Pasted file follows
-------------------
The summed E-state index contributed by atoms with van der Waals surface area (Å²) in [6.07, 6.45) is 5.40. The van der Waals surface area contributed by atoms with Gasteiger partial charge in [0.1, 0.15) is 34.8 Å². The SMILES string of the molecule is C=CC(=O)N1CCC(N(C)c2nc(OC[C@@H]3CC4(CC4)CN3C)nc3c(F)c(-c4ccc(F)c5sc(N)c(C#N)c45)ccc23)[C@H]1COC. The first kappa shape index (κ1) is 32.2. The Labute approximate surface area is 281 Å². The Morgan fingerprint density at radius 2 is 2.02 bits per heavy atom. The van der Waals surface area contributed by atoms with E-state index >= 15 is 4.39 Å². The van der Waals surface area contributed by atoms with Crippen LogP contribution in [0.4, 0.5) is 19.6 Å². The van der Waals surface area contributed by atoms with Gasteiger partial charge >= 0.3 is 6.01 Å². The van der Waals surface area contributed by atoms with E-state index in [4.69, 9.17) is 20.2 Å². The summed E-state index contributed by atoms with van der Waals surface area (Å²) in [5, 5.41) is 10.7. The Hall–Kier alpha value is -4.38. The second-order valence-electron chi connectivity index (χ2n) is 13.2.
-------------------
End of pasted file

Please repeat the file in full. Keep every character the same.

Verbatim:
The summed E-state index contributed by atoms with van der Waals surface area (Å²) in [6.07, 6.45) is 5.40. The van der Waals surface area contributed by atoms with Gasteiger partial charge in [0.1, 0.15) is 34.8 Å². The SMILES string of the molecule is C=CC(=O)N1CCC(N(C)c2nc(OC[C@@H]3CC4(CC4)CN3C)nc3c(F)c(-c4ccc(F)c5sc(N)c(C#N)c45)ccc23)[C@H]1COC. The first kappa shape index (κ1) is 32.2. The Labute approximate surface area is 281 Å². The Morgan fingerprint density at radius 2 is 2.02 bits per heavy atom. The van der Waals surface area contributed by atoms with E-state index >= 15 is 4.39 Å². The van der Waals surface area contributed by atoms with Crippen LogP contribution in [0.4, 0.5) is 19.6 Å². The van der Waals surface area contributed by atoms with Gasteiger partial charge >= 0.3 is 6.01 Å². The van der Waals surface area contributed by atoms with E-state index in [4.69, 9.17) is 20.2 Å². The summed E-state index contributed by atoms with van der Waals surface area (Å²) in [5, 5.41) is 10.7. The Hall–Kier alpha value is -4.38. The second-order valence-electron chi connectivity index (χ2n) is 13.2.